Today, research data is widely available in digital form, datasets are easily accessible online and the dataset creator should consider it advantageous as this leads to greater uptake. However, the downside is that digital datasets can be easily copied, duplicated in multiple places, and re-published through more than one repository or service. Particularly with web services, mirroring resources is a common practice, especially in online GIS packages and dashboards. ‘Copy WMS link’ buttons are common, but these often only provide access to the service endpoints: any information about the owner, licence, accreditation, citation etc is not carried with the data. Increasingly poor practices in republication and duplication are leading to exactly the same versions of data/metadata being available in multiple places: some replications are assigned new DOIs, without cross-referencing the original DOI.
Increasingly funders ask for information about usage and impact of datasets/data acquisition campaigns they funded. Journal publishers now require that appropriate credit be given to whoever collected, curated and/or preserved the data in a publication. Best practices are currently poorly defined: researchers are raising issues on ethics and asking if we need to rethink data licencing.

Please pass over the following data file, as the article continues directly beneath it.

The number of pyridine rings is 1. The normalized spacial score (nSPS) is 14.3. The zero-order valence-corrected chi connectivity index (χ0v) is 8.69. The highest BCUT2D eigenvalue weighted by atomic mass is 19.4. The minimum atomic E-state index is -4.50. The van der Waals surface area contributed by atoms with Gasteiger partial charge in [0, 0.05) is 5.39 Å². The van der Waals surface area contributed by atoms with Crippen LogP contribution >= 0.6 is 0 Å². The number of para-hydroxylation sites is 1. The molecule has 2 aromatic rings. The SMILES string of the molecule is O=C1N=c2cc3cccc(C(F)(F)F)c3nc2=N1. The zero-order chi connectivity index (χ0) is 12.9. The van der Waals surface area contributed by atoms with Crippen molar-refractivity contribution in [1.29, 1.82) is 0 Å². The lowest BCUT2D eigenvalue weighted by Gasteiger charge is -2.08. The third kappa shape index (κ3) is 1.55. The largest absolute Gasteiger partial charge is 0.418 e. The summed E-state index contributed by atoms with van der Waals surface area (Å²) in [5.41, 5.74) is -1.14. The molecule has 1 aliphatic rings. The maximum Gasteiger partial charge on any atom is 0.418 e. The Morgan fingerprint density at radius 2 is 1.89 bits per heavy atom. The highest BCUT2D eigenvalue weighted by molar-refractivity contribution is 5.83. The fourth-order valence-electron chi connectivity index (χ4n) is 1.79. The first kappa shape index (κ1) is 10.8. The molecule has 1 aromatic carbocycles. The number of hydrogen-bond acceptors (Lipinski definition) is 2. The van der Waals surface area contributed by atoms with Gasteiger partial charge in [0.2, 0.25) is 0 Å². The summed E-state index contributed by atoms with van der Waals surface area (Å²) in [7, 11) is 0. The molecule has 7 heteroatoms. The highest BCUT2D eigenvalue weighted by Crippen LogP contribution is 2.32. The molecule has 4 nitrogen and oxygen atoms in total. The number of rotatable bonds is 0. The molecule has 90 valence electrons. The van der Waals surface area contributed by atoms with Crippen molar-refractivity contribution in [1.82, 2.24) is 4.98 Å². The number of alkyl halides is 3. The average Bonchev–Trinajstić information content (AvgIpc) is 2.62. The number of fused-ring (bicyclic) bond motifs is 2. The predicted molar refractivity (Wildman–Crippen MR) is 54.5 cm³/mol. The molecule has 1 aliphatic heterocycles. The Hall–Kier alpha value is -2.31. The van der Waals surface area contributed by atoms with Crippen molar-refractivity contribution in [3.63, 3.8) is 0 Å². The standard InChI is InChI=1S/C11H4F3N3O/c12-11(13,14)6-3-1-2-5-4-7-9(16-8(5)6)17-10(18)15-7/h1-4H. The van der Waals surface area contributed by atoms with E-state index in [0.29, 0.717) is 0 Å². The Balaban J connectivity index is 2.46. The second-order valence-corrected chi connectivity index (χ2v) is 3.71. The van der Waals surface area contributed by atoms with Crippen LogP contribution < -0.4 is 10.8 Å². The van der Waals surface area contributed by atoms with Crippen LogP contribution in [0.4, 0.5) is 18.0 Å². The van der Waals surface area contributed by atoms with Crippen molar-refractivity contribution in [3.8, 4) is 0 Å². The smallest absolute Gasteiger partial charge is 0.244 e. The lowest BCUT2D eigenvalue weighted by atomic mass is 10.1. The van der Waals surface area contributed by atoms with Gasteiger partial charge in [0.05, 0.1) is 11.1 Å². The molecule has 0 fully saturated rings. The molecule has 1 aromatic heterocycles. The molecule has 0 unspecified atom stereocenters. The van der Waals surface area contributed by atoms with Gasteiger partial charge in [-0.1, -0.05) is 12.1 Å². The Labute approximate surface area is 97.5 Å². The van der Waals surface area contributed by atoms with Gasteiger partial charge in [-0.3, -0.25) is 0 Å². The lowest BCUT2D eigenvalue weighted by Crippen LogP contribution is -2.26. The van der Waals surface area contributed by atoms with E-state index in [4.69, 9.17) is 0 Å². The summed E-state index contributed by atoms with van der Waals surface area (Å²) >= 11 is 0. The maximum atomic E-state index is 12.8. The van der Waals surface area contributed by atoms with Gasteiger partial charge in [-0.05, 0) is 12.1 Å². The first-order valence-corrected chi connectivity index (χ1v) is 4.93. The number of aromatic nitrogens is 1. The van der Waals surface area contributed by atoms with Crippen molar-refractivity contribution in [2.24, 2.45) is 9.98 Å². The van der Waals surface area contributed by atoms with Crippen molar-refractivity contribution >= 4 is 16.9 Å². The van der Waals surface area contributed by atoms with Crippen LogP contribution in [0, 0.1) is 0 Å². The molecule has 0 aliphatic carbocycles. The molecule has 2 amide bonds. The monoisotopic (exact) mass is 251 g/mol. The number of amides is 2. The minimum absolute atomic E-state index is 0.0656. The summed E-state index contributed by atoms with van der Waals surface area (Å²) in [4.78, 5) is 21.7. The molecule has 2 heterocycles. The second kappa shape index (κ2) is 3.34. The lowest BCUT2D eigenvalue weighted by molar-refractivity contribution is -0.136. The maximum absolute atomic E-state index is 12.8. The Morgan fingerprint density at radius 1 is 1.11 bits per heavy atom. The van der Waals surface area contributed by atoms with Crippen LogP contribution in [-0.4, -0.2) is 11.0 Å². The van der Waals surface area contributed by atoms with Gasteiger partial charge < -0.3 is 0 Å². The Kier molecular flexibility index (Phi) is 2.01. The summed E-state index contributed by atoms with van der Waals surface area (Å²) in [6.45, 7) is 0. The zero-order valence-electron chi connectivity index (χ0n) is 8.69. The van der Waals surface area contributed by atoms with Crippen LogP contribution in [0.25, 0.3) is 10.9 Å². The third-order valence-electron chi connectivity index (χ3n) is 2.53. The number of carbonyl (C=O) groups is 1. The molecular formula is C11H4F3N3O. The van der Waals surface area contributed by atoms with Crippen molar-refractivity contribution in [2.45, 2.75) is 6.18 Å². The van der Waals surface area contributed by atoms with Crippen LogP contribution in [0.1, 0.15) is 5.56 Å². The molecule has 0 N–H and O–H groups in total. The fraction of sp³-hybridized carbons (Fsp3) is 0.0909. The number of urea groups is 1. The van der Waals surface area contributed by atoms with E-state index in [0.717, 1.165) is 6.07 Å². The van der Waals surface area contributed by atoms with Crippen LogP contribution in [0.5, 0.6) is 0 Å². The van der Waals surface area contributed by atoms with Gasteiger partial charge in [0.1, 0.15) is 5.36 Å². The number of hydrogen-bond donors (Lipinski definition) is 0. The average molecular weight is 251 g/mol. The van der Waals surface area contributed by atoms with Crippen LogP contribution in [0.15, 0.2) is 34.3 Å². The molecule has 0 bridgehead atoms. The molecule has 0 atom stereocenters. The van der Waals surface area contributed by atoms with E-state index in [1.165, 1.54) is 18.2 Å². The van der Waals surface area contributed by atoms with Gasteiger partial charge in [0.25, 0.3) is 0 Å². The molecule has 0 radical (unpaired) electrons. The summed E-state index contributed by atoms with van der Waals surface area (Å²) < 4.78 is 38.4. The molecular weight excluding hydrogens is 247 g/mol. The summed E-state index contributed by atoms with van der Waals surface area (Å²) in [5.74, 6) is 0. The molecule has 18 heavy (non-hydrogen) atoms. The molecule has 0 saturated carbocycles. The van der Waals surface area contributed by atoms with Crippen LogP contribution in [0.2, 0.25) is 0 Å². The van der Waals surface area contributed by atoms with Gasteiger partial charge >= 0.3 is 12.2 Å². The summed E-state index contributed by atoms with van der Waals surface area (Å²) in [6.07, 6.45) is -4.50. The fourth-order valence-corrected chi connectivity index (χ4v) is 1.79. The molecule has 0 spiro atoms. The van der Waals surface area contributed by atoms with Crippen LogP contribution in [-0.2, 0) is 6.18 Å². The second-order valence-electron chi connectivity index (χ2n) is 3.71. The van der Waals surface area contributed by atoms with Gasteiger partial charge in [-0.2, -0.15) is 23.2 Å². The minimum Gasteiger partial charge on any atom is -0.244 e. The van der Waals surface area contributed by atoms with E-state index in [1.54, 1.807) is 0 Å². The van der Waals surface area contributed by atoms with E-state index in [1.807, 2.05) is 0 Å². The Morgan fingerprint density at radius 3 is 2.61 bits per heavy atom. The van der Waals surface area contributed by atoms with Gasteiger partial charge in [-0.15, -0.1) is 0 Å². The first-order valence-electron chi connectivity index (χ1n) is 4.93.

There is clearly a need for community agreed documentation of best practices for the identification of data aggregations, data re-publication and mirroring of data to multiple sites. For ethical scientific research there is an urgent need to be able to identify the authoritative or canonical version of a dataset and ensure correct attribution and citation of any data source.
Lesley Wyborn1, Kirsten Elger2, Jens Klump3, Kerstin Lehnert4, Mingfang Wu5
1Australian National University, Australia; 2GeoForschungsZentrum, Germany; 3CSIRO, Australia; 4Columbia University, USA; 5Australian Research Data Commons, Australia